Plasma TVs Are Still Alive and Kicking

What with all the fuss surrounding 4K TVs and OLED, poor old plasma screen displays seem to have been largely forgotten – or at least by much of the media in any case. But that isn’t so with consumers, a large section of whom continue to swear that plasma offers by far the better picture than LCD and other display technologies.

Panasonic plasma TV
Plasma TVs are still alive and kicking

These sentiments are backed by a fresh report from the research firm Quixel Research, which shows that some areas of the plasma TV market actually showed renewed growth over the last 12 months, with shipments of 60-inch displays and above soaring by almost 70%.

The latest Large Area Display Report (LAD) Market Review shows that revenues in this market rose accordingly by 53%, with plasma TVs accounting for 40% of all HDTV sales in the 40-inch and above category. The last quarter of 2012 saw plasma screen TVs do exceptionally well, with almost 1 million units shipped.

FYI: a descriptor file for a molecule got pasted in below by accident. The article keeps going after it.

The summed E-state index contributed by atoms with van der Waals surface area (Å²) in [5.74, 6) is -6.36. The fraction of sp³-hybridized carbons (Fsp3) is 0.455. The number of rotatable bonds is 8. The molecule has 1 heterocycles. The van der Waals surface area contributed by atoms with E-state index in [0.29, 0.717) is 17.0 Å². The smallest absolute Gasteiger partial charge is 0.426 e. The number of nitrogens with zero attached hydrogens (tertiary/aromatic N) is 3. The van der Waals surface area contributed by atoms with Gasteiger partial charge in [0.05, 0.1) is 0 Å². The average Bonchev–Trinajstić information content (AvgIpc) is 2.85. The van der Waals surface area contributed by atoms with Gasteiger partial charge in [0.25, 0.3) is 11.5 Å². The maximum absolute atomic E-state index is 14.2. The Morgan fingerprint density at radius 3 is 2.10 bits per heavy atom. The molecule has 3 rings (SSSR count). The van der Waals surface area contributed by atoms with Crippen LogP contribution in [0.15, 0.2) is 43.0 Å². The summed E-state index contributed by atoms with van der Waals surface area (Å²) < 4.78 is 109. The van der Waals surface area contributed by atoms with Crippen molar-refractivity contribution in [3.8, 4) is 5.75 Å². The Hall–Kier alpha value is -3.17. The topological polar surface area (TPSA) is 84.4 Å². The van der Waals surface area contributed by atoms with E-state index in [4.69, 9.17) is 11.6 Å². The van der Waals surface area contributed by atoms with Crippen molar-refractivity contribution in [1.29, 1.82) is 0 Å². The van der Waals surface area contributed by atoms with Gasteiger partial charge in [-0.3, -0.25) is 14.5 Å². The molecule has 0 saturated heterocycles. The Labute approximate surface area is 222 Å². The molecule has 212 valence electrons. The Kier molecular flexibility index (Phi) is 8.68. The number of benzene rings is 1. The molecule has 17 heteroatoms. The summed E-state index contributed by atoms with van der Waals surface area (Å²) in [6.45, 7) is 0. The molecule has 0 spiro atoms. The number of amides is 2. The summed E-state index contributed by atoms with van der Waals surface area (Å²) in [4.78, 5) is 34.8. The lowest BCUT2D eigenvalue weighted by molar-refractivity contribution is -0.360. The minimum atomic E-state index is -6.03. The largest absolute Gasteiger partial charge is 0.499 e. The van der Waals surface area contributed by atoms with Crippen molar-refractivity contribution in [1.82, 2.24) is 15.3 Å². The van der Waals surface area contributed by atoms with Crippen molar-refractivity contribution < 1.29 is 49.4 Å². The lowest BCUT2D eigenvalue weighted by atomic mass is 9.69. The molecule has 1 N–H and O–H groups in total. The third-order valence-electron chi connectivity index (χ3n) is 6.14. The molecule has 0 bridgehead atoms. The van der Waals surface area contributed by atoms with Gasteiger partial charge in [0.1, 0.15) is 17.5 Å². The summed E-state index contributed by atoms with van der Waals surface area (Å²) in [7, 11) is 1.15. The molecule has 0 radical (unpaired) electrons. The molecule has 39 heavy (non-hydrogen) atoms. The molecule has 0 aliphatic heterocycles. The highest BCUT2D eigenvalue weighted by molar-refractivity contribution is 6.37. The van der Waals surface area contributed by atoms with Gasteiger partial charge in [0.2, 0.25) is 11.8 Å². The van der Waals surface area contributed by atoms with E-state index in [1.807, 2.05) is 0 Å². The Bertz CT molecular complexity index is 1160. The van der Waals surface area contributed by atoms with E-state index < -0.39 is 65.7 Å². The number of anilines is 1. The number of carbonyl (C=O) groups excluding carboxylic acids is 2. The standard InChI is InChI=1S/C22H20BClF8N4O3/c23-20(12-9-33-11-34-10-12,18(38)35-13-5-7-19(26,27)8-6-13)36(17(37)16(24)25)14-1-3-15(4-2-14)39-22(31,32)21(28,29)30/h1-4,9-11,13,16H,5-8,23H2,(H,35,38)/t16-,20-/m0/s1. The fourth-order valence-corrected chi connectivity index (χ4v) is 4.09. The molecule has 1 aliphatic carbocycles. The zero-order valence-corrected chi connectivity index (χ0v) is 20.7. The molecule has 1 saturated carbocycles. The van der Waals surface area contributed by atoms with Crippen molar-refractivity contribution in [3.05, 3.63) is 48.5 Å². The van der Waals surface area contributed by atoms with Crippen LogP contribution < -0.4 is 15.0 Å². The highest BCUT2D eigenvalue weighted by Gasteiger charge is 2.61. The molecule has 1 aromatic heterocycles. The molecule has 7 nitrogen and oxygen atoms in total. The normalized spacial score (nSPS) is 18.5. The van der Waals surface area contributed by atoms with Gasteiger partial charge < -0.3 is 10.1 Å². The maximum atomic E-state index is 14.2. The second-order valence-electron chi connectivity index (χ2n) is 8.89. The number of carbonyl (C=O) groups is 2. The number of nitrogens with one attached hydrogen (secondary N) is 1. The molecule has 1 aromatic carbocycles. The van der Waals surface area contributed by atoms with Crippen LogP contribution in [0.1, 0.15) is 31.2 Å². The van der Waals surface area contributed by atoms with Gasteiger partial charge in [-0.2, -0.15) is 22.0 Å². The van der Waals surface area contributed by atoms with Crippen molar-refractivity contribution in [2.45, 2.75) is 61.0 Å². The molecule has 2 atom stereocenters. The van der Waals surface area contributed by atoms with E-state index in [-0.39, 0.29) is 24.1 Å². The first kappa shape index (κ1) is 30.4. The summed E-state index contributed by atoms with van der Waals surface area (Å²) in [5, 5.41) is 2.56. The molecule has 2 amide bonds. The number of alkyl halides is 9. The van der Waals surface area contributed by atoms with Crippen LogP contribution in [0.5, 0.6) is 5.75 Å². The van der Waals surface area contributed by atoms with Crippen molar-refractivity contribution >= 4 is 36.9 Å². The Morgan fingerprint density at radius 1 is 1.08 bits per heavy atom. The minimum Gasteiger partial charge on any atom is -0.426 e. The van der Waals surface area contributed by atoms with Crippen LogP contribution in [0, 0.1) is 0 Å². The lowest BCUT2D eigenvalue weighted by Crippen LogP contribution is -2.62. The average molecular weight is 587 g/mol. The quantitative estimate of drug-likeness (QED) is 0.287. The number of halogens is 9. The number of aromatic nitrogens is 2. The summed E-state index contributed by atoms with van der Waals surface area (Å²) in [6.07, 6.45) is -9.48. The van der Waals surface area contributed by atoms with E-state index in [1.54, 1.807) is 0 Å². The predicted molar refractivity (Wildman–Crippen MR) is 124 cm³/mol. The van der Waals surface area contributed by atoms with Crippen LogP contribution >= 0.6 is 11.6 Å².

However, it isn’t all good news for plasma, as sales between 2011 and 2012 fell by 17% when taking into account all sizes.

Even so, the evidence suggests that there is still a wide appreciation for what many consider to be the superior picture quality of plasma TVs, even if the technology might not be as durable or as ’cool’ these days. Plasma technology differs vastly from LCD TVs that use an array of LEDs to illuminate the pixels on screen. Instead, the glass panel on plasma TVs contains over two million tiny cells filled with inert gases, which illuminate in response to an electric current being passed through them. This method of illumination produces much deeper contrast levels and is far better for motion reproduction than LCD displays, although they do suffer from a lack of brightness and a distinctly bulkier chassis.

Tamaryn Pratt, Quixel Research’s principal analyst, states that plasma TV is very much alive and kicking, in contrast to reports elsewhere that the technology may be on its last legs.

“There is no doubt that plasma is facing a challenge, but for now it remains very much alive with well-priced models in the 50-inch and 60-inch display range, which saw sales rise by 23% and 18% respectively,” claimed Pratt.

However it remains to be seen what the future has in store for plasma television. Will it become a niche market, or will manufacturers eventually shut up shop? Samsung, LG and Panasonic are the only major TV brands that still produce a full range of plasma TVs, although how long the Japanese company will continue to do so is anyone’s guess.

Do you still believe in the merits of plasma TV, or have you already been swayed by the promise of 4K and OLED? Let us know your thoughts below!

Source: Quixel Research